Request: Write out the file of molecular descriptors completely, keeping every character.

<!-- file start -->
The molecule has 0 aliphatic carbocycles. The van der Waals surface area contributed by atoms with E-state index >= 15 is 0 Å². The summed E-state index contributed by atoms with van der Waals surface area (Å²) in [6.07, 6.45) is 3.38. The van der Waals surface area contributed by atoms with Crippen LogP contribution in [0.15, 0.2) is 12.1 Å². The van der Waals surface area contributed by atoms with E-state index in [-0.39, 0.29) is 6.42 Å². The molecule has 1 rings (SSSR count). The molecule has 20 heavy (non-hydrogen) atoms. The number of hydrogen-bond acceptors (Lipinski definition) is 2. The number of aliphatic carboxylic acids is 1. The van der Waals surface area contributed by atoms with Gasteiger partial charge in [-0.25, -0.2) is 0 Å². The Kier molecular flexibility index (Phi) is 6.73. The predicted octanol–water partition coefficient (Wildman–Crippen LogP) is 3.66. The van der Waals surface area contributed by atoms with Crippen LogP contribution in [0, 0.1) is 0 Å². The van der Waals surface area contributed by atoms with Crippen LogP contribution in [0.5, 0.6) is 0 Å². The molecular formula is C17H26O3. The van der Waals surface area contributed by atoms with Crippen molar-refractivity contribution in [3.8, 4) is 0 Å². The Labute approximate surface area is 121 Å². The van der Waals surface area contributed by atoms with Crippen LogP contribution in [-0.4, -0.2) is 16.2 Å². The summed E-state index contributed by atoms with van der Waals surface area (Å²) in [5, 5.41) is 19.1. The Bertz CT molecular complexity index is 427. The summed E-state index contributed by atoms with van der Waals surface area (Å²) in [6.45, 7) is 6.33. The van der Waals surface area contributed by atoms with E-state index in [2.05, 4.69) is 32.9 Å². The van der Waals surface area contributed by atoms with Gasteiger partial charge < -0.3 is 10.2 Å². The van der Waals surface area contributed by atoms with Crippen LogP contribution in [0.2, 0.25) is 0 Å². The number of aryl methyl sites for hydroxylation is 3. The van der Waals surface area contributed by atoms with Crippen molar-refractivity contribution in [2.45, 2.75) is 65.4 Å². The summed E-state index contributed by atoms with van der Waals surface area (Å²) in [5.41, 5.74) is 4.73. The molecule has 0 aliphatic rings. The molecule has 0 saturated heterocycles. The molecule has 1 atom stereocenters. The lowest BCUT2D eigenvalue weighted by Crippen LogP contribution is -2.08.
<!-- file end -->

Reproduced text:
The molecule has 0 aliphatic carbocycles. The van der Waals surface area contributed by atoms with E-state index >= 15 is 0 Å². The summed E-state index contributed by atoms with van der Waals surface area (Å²) in [6.07, 6.45) is 3.38. The van der Waals surface area contributed by atoms with Crippen LogP contribution in [0.15, 0.2) is 12.1 Å². The van der Waals surface area contributed by atoms with E-state index in [-0.39, 0.29) is 6.42 Å². The molecule has 1 rings (SSSR count). The molecule has 20 heavy (non-hydrogen) atoms. The number of hydrogen-bond acceptors (Lipinski definition) is 2. The number of aliphatic carboxylic acids is 1. The van der Waals surface area contributed by atoms with Gasteiger partial charge in [-0.25, -0.2) is 0 Å². The Kier molecular flexibility index (Phi) is 6.73. The predicted octanol–water partition coefficient (Wildman–Crippen LogP) is 3.66. The van der Waals surface area contributed by atoms with Crippen LogP contribution in [0, 0.1) is 0 Å². The van der Waals surface area contributed by atoms with Crippen LogP contribution in [0.5, 0.6) is 0 Å². The molecular formula is C17H26O3. The van der Waals surface area contributed by atoms with Crippen molar-refractivity contribution in [3.8, 4) is 0 Å². The Labute approximate surface area is 121 Å². The van der Waals surface area contributed by atoms with Crippen LogP contribution in [-0.4, -0.2) is 16.2 Å². The summed E-state index contributed by atoms with van der Waals surface area (Å²) in [5, 5.41) is 19.1. The Bertz CT molecular complexity index is 427. The summed E-state index contributed by atoms with van der Waals surface area (Å²) in [6.45, 7) is 6.33. The van der Waals surface area contributed by atoms with E-state index in [2.05, 4.69) is 32.9 Å². The van der Waals surface area contributed by atoms with Gasteiger partial charge < -0.3 is 10.2 Å². The van der Waals surface area contributed by atoms with Crippen LogP contribution in [0.2, 0.25) is 0 Å². The number of aryl methyl sites for hydroxylation is 3. The van der Waals surface area contributed by atoms with Crippen molar-refractivity contribution in [2.45, 2.75) is 65.4 Å². The summed E-state index contributed by atoms with van der Waals surface area (Å²) in [5.41, 5.74) is 4.73. The molecule has 0 aliphatic rings. The molecule has 0 saturated heterocycles. The molecule has 1 atom stereocenters. The lowest BCUT2D eigenvalue weighted by Crippen LogP contribution is -2.08.